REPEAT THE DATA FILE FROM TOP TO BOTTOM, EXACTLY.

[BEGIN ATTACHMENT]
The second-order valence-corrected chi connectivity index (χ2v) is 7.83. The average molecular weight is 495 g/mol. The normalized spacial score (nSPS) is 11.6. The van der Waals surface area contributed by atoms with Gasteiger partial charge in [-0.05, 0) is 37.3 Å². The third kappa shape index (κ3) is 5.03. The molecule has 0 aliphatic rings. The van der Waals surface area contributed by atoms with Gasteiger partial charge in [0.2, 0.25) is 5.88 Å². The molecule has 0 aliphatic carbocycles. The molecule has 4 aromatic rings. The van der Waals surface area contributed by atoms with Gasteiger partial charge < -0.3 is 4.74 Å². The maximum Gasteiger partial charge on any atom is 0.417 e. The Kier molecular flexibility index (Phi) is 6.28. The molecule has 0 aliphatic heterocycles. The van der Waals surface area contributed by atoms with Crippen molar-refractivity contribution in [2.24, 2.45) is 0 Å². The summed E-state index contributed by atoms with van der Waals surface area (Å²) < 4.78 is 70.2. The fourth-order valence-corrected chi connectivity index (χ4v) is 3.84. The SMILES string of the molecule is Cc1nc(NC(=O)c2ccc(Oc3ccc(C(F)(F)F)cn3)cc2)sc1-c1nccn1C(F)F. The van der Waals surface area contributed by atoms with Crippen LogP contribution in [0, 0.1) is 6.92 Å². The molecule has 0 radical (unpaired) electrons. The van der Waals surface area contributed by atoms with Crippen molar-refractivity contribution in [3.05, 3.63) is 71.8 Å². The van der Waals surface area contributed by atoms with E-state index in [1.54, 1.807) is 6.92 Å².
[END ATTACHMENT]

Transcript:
The second-order valence-corrected chi connectivity index (χ2v) is 7.83. The average molecular weight is 495 g/mol. The normalized spacial score (nSPS) is 11.6. The van der Waals surface area contributed by atoms with Gasteiger partial charge in [-0.05, 0) is 37.3 Å². The third kappa shape index (κ3) is 5.03. The molecule has 0 aliphatic rings. The van der Waals surface area contributed by atoms with Gasteiger partial charge in [0.2, 0.25) is 5.88 Å². The molecule has 0 aliphatic carbocycles. The molecule has 4 aromatic rings. The van der Waals surface area contributed by atoms with Gasteiger partial charge < -0.3 is 4.74 Å². The maximum Gasteiger partial charge on any atom is 0.417 e. The Kier molecular flexibility index (Phi) is 6.28. The molecule has 0 aliphatic heterocycles. The van der Waals surface area contributed by atoms with Crippen molar-refractivity contribution in [2.24, 2.45) is 0 Å². The summed E-state index contributed by atoms with van der Waals surface area (Å²) < 4.78 is 70.2. The fourth-order valence-corrected chi connectivity index (χ4v) is 3.84. The SMILES string of the molecule is Cc1nc(NC(=O)c2ccc(Oc3ccc(C(F)(F)F)cn3)cc2)sc1-c1nccn1C(F)F. The van der Waals surface area contributed by atoms with Crippen LogP contribution in [0, 0.1) is 6.92 Å². The molecule has 0 radical (unpaired) electrons. The van der Waals surface area contributed by atoms with Crippen molar-refractivity contribution in [3.05, 3.63) is 71.8 Å². The van der Waals surface area contributed by atoms with E-state index in [1.54, 1.807) is 6.92 Å².